MAINTENANCE and installation of constant-speed propellers have been simplified by unit construction that is now being done with production-line methods. These propellers, used widely by the Army Air Forces, have a new-type hollow steel blade with a longitudinal rib and are designed to hold engine speeds constant and meet variations in load requirements by automatic changes in the angle of the blades.
A .50 CALIBER Browning machine-gun mock-up that shoots plastic bullets and trains a student in marksmanship while conditioning him to the distracting sounds of battle has been developed for ground and aerial gunners. As the student manipulates the gun in a 50-foot indoor range and tries to hit moving models of planes, tanks, and men, two loudspeakers directly behind him blast out the ear-splitting noises of combat that jangle a gunner’s nerves.
HIT-AND-RUN photo reconnaissance over Germany and the occupied countries is one of the newest uses for the famed Supermarine Spitfire. Stripped of its armament and other surplus weight, this fast RAF plane dashes in and comes back with pictures of Nazi defenses.
ALL the thrills of real baseball are packed into this game, which may be played by two or more contestants. Flipping a lever, one player pitches the ball toward home plate. An opposing player, by twirling the batter, who swings on a pivot, then tries to knock the ball out of the park.
Brand-new Army clothing is worn to tatters in a proving ground where muddy fields, barbed wire, and brambles show up the physical fitness of our combat dress.
OUR Army travels on its stomach—also on its sides, back, elbows, knees, and feet. When a U. S. doughboy goes after the enemy, he goes after him in any posture that suits his purpose. If crawling’s the thing, he crawls; if he must do “land backstrokes” to get under barbed-wire entanglements, he backstrokes; if it takes hiking to reach an objective, he hikes.
OBSTACLES ARE DESIGNED TO TEST EVERT PART OF A SOLDIER'S CLOTHING
THE CROTCH. To test this part of the trousers, soldiers scale a high wall by stepping on cleats purposely placed at wide intervals so as to strain the seam and fabric. Often two men going over the course together will wear trousers submitted by two different manufacturers.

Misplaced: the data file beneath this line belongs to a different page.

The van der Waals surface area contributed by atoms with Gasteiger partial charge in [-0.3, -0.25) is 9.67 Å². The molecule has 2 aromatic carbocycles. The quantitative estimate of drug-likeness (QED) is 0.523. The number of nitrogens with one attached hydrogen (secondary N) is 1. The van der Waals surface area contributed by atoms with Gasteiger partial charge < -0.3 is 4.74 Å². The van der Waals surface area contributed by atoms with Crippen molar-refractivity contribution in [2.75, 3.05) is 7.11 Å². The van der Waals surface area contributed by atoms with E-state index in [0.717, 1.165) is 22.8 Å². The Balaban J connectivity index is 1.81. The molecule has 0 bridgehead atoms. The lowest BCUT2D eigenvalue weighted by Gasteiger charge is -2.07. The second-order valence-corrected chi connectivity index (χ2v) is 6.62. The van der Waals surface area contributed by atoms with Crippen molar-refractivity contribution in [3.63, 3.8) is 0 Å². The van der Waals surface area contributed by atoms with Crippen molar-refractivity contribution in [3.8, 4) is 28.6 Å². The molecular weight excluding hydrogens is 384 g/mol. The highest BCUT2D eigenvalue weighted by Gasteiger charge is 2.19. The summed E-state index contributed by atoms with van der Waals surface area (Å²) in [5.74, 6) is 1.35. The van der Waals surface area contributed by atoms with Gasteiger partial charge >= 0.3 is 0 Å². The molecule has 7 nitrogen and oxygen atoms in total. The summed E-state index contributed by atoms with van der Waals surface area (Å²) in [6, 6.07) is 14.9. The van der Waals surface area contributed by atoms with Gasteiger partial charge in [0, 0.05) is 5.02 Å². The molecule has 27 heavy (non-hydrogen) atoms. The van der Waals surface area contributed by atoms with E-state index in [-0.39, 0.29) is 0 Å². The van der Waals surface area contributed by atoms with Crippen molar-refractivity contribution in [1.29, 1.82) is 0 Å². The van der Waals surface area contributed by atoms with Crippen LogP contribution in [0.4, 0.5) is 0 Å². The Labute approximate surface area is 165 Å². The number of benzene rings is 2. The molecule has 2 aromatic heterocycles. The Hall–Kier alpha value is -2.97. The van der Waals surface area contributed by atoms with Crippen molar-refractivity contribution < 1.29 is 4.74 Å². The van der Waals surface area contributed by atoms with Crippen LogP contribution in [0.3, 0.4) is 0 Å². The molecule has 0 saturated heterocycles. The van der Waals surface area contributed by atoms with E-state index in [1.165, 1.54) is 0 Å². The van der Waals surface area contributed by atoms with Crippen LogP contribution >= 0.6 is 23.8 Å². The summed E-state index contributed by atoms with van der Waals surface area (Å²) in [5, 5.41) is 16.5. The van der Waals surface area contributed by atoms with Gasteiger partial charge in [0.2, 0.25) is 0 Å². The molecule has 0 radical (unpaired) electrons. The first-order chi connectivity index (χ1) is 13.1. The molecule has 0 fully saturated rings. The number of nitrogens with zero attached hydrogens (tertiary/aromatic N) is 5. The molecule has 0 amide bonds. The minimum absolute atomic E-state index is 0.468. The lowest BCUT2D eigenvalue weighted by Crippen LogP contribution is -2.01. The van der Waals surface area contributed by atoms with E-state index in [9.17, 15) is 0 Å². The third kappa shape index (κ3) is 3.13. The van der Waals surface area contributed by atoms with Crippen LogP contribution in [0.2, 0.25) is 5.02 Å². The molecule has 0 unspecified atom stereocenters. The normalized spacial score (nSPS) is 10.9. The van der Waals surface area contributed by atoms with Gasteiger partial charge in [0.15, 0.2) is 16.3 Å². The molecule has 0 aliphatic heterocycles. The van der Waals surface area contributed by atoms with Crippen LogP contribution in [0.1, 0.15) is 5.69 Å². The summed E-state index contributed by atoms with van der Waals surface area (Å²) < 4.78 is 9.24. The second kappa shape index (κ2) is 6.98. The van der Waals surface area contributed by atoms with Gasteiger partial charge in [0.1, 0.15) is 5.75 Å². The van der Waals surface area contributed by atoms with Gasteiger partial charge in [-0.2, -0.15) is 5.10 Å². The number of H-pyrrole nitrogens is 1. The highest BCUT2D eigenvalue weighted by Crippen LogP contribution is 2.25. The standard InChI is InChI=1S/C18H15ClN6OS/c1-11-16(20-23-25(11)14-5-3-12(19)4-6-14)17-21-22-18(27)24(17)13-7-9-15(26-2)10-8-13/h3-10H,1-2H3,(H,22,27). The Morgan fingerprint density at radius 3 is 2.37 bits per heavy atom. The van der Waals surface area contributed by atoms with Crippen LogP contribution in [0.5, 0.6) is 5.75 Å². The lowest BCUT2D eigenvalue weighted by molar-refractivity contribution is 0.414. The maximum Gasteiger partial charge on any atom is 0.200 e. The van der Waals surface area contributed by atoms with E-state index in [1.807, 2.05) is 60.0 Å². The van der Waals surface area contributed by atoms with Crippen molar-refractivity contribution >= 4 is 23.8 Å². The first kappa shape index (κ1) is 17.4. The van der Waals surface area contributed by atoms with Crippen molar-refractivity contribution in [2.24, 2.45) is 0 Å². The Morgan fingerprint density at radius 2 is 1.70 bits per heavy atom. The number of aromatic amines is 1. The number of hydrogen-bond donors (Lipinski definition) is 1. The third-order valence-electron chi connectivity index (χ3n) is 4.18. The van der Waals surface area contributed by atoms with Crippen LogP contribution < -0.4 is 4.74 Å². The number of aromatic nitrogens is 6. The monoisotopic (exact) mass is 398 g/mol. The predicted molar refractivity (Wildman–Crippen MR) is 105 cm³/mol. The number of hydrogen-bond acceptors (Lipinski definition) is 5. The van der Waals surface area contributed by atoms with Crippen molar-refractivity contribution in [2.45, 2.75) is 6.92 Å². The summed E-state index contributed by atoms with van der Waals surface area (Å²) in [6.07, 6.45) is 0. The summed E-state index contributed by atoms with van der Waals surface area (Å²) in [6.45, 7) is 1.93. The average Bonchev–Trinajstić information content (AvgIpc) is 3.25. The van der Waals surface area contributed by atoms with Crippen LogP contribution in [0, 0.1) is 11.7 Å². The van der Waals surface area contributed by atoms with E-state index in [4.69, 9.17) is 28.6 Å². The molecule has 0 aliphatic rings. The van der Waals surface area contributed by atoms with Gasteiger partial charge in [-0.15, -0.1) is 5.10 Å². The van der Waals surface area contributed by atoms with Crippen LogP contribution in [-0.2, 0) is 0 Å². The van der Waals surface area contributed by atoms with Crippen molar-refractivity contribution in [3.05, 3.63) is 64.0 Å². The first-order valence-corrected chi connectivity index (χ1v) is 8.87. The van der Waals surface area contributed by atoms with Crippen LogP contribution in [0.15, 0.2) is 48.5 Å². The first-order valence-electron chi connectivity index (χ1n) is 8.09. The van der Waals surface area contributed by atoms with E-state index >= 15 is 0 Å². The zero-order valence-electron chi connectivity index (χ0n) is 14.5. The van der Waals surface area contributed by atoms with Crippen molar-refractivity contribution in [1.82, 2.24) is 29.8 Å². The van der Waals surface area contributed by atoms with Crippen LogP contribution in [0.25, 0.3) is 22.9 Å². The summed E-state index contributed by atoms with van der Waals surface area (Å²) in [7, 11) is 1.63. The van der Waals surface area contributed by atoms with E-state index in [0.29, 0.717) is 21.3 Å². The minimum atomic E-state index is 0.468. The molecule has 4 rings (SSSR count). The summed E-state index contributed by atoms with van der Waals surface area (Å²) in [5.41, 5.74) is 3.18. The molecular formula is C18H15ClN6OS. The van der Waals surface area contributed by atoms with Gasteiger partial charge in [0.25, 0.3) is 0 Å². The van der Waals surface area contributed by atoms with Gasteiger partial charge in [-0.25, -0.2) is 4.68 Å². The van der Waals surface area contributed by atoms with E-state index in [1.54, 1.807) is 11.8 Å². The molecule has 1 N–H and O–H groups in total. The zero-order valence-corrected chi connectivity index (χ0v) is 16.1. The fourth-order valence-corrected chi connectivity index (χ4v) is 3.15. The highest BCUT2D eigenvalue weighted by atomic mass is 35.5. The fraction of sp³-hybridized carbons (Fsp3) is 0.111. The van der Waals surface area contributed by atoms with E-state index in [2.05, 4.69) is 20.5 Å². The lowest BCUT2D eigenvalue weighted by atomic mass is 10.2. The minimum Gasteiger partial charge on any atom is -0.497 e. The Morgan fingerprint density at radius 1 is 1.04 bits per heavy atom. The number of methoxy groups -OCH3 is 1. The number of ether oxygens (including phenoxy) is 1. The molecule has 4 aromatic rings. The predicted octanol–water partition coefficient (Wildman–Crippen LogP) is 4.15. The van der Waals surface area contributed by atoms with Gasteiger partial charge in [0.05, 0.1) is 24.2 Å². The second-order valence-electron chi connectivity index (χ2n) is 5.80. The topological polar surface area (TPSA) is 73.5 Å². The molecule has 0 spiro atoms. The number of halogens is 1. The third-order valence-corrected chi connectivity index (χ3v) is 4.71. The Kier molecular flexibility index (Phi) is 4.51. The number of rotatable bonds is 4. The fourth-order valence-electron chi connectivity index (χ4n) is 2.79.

Over a 2,000-foot track that has every type of terrain found in combat zones, including the beachheads of the Pacific (sand) and the lava-covered sections of Italy (slag), a pair of inferior shoes can be quickly tested to death. Other track parts test waterproofing and durability under severe flexing (corduroy)
THIRTY TIMES as fast as previously used power-drilling methods, Boeing’s new “porcupine” die punches 388 riveting holes into Flying Fortress catwalk parts in a single press stroke. Accuracy to 5/10,000 of an inch speeds assembly by insuring absolute alignment of matching parts.
FLOATING ON ELBOWS in the wings instead of on separate pontons, this Claude Dornier-designed seaplane does away with the defects of conventional floats. An integral part of the wing, the elbows do not increase air resistance. They have no struts to carry away under stress, and they prevent heavy and sometimes dangerous rocking.
New drugs and simplified techniques bring relief from suffering among both fighters and civilians as science meets the challenge of wartime needs.
AUTOMATIC HYPODERMIC MAKES INJECTIONS FOOLPROOF
PHYSICAL pain is a disrupting force that must be eliminated as far as possible among our fighting men. It is a complex phenomenon whose analysis has taxed the best brains in medicine. We all know that, from an unpleasant sensation, pain may become intolerable.
RECONNAISSANCE SHOTS YIELD TELLTALE CLUES TO TRAINED EYES. TRY YOUR OWN SKILL AT IT —AFTER READING THIS
Chemical Coating Gives Protection to Metals
ALDEN P. ARMAGNAC
TO a layman, many an aerial photograph of a bombing objective resembles an amateur cameraman’s first attempt—and an unfortunate one at that. Looking at the same reconnaissance picture, an Air Intelligence expert sees trenches, machine guns, houses, factories, railroads, and highways.
GLOWING SEATS and carpets to guide entering moviegoers to empty seats are the suggestion of James H. Owens, Camden, N. J. Sit down and you automatically black out your seat, giving fair warning that it is occupied. Source of the glow would be fluorescent dyes activated by invisible ultraviolet rays blanketing the theater.
Sown by millions to slow our advancing troops, they must be removed by experts who know all of their fiendish tricks.
THESE ARE THE TANK-KIILERS
THESE ARE THE MAN-KILLERS
NEW MINE REQUIRES NEW DETECTION METHOD
DETECTORS SPOT THE METAL MINE
SAPPERS MUST PROBE FOR THE NEW MINE
THE dragon’s teeth of this war are land mines, sometimes rated the most devilish defensive weapons man ever devised. The Axis has used them by the millions—in Africa, on the beaches of Sicily and Italy, in the Pacific island areas. Every land avenue to Hitler’s Inner Fortress is virtually paved with them.
GERMAN armament captured by the Allies reveals that the Nazis are now using a kickless 75-mm. gun that can be dropped by parachute and quickly brought into position in support of advancing infantry. In place of the heavy spring mechanisms or hydraulic cylinders usually employed to cushion recoil in guns of this size, this new weapon has a butt consisting of an open tube through which gases can escape to neutralize the backward push of the exploding powder charge.